Probios Br is a highly effective feed additive with scientific highly bioactive probiotic which improve feed utilization on poultry farms and works as a natural alternative to antibiotic growth promoters. This patented technology helps optimize nutritional absorption and digestion, consistently improve feed conversion ratios by 4-6 points (3%). That's a lot of rewards for a small addition.
This patented technology works as a natural alternative to antibiotic growth promoters, delivers unprecedented energy and amino acid digestibility for broiler, chick bird, layers producers' profitability and sustainability goals. Contact Us for broiler feed probiotics.
Probiotics count: 2* 10^10 cfu/g
Proven results from poultry herds around the world
Works as a natural alternative to antibiotic growth promoters
Gives farmers better control over poultry gut health
Optimizes the feed conversion ration by 2-2.5%
Reduces overall feed costs by 3-8%
Reduces nitrogen emissions and greenhouse gases
A healthy gastrointestinal system can help poultry achieve optimal production of meat or eggs. The gastrointestinal system for chicken has two important functions: digestion & absorption and immunity. The intestinal mucosa provides an effective barrier between unfriendly luminal content and the host internal tissues. A dynamic balance between the mucus layer, epithelial cells, microbiota and immune cells in the intestine is of importance for the intestinal barrier functions.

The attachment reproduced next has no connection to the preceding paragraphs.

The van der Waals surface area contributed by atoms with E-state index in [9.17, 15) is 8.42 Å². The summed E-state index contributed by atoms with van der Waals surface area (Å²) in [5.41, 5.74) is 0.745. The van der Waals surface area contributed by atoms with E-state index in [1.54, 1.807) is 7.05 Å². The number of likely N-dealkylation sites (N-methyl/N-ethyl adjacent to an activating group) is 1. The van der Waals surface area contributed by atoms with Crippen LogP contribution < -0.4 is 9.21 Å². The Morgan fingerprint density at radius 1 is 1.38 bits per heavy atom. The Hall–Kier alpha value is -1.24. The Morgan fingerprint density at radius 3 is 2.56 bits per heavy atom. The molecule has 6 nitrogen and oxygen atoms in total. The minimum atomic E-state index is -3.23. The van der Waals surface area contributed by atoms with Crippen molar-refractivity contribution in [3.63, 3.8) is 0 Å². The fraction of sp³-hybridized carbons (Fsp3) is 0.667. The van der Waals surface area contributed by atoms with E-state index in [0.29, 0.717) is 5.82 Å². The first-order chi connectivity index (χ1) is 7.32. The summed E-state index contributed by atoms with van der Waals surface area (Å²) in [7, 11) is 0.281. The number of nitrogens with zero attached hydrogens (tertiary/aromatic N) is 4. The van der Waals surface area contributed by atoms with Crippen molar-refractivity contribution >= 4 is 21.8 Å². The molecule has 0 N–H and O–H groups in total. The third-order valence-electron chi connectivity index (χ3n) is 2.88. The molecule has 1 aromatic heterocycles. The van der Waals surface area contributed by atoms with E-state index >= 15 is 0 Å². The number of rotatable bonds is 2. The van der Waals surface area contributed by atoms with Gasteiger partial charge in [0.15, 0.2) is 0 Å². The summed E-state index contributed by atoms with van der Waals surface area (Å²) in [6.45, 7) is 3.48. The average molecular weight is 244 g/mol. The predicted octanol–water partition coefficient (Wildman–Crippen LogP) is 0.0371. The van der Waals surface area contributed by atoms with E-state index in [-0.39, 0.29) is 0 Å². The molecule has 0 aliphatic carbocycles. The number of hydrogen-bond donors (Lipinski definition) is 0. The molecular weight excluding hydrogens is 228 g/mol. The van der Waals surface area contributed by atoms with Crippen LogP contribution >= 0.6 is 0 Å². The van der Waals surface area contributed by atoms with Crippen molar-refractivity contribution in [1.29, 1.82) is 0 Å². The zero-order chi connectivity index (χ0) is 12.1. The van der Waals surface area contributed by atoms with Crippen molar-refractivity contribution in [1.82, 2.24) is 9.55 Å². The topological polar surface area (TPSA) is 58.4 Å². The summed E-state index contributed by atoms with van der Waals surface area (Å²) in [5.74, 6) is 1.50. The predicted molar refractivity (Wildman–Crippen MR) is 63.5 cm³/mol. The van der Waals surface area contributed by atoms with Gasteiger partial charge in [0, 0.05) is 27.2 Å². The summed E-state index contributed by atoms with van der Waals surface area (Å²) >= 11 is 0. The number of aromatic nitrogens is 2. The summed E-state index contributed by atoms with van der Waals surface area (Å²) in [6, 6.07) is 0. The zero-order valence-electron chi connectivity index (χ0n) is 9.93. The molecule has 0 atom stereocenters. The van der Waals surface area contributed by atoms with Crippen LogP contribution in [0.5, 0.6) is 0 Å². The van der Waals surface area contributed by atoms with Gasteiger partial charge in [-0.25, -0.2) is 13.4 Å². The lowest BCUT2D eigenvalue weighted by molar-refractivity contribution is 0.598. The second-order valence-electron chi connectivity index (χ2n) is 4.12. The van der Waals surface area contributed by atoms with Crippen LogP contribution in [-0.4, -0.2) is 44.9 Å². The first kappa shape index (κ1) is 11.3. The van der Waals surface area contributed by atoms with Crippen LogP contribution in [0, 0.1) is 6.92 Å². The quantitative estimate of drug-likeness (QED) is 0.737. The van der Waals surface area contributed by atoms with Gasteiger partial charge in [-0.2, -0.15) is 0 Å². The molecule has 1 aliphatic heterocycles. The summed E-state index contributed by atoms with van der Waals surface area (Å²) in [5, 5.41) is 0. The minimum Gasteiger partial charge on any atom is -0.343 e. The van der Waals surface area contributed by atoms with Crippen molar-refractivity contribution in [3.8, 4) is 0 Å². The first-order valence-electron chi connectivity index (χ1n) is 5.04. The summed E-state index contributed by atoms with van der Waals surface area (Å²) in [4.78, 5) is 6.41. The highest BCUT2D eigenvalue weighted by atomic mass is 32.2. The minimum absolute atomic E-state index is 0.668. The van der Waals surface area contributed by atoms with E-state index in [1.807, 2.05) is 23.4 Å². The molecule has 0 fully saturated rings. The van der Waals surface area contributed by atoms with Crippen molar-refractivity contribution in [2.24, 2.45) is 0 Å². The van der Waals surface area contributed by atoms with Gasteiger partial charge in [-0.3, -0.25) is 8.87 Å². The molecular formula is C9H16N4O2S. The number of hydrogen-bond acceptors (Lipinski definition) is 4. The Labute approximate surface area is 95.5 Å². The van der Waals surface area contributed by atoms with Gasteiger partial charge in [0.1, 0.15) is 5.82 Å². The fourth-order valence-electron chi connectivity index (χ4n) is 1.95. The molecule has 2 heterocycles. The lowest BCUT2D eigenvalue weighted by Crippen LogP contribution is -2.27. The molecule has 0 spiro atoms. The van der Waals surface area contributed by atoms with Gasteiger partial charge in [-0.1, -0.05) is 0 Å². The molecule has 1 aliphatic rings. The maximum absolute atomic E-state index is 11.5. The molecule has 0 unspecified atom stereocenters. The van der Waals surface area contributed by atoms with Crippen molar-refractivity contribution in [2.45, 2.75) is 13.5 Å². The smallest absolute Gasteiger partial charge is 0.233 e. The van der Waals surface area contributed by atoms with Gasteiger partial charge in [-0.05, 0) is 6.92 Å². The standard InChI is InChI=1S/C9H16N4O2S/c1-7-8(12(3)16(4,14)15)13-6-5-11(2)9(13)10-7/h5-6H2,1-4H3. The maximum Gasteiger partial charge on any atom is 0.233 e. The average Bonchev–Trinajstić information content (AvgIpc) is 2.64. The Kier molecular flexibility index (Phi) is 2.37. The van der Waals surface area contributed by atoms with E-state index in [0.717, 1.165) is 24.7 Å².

The proper balance of intestinal microbiota is highly responsible for gut health, especially the role of commensal microbiota. Commensal microbiota helps in development of gut structure and morphology, modulate immune responses, protect from intestinal pathogens, and aid in better digestion and absorption of nutrients. It is essential to maintain healthy intestinal microflora by suppressing pathogenic bacteria and promoting beneficial bacteria. Good gut health in poultry is closely linked to the normal ecological equilibrium of the gastrointestinal microflora.
Intestinal bacteria play an important role in health through their effects on gut morphology, nutrition, pathogenesis of intestinal disease, and immune responses. The microbial flora is also believed to protect against colonization of the intestines by pathogens and to stimulate an immune response. Gastrointestinal microflora is comprised of three categories: lactic acid bacteria (55%), rods (44%) and pathogens (~1%)1 However, many factors can affect the composition of the avian bacterial community, such as diet, age, antibiotic administration and infection with pathogenic organisms. Changes in the composition of the animal’s microflora can have beneficial or detrimental effects on health, growth, and maturation of the animal host.
1. Comparing with chlortetracycline for 15-day-old broiler
2. Effects on the cecum flora of broiler